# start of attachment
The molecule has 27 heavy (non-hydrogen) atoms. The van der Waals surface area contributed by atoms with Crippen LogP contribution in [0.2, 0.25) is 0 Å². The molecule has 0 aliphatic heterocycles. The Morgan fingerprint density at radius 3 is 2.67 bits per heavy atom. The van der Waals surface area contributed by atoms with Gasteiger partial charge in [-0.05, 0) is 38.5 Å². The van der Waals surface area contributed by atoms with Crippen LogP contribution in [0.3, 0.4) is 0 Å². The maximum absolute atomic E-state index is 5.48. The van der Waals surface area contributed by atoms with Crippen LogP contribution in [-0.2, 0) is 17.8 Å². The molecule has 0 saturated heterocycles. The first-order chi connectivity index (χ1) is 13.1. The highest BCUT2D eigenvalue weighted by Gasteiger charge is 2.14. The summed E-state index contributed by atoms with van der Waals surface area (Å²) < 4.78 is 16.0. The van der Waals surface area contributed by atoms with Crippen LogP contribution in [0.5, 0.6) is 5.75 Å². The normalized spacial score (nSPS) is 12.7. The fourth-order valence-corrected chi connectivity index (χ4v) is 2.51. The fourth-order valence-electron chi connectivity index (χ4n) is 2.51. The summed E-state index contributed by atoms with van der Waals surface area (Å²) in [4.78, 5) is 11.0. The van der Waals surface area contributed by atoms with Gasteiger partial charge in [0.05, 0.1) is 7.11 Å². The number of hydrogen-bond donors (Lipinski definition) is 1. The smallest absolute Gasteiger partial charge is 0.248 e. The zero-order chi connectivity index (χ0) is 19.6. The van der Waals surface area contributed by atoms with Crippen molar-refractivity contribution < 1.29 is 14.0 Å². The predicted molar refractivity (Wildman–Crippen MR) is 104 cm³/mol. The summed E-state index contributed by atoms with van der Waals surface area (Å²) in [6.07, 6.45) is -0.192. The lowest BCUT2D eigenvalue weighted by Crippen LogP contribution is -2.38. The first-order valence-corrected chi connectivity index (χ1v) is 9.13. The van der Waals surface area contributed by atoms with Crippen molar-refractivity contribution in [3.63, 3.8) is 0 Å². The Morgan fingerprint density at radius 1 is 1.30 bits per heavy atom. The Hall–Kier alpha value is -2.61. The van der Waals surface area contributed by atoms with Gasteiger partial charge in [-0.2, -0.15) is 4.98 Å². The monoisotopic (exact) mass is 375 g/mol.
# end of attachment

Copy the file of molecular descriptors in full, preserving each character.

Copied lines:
The molecule has 27 heavy (non-hydrogen) atoms. The van der Waals surface area contributed by atoms with Crippen LogP contribution in [0.2, 0.25) is 0 Å². The molecule has 0 aliphatic heterocycles. The Morgan fingerprint density at radius 3 is 2.67 bits per heavy atom. The van der Waals surface area contributed by atoms with Gasteiger partial charge in [-0.05, 0) is 38.5 Å². The van der Waals surface area contributed by atoms with Crippen LogP contribution in [0.3, 0.4) is 0 Å². The maximum absolute atomic E-state index is 5.48. The van der Waals surface area contributed by atoms with Crippen LogP contribution in [-0.2, 0) is 17.8 Å². The molecule has 0 saturated heterocycles. The first-order chi connectivity index (χ1) is 13.1. The highest BCUT2D eigenvalue weighted by Gasteiger charge is 2.14. The summed E-state index contributed by atoms with van der Waals surface area (Å²) < 4.78 is 16.0. The van der Waals surface area contributed by atoms with Crippen LogP contribution in [0.5, 0.6) is 5.75 Å². The normalized spacial score (nSPS) is 12.7. The fourth-order valence-corrected chi connectivity index (χ4v) is 2.51. The fourth-order valence-electron chi connectivity index (χ4n) is 2.51. The summed E-state index contributed by atoms with van der Waals surface area (Å²) in [4.78, 5) is 11.0. The van der Waals surface area contributed by atoms with Gasteiger partial charge in [0.05, 0.1) is 7.11 Å². The number of hydrogen-bond donors (Lipinski definition) is 1. The smallest absolute Gasteiger partial charge is 0.248 e. The zero-order chi connectivity index (χ0) is 19.6. The van der Waals surface area contributed by atoms with Crippen molar-refractivity contribution < 1.29 is 14.0 Å². The predicted molar refractivity (Wildman–Crippen MR) is 104 cm³/mol. The summed E-state index contributed by atoms with van der Waals surface area (Å²) in [6.07, 6.45) is -0.192. The lowest BCUT2D eigenvalue weighted by Crippen LogP contribution is -2.38. The first-order valence-corrected chi connectivity index (χ1v) is 9.13. The van der Waals surface area contributed by atoms with Crippen molar-refractivity contribution in [3.63, 3.8) is 0 Å². The Morgan fingerprint density at radius 1 is 1.30 bits per heavy atom. The Hall–Kier alpha value is -2.61. The van der Waals surface area contributed by atoms with Gasteiger partial charge in [-0.2, -0.15) is 4.98 Å². The monoisotopic (exact) mass is 375 g/mol.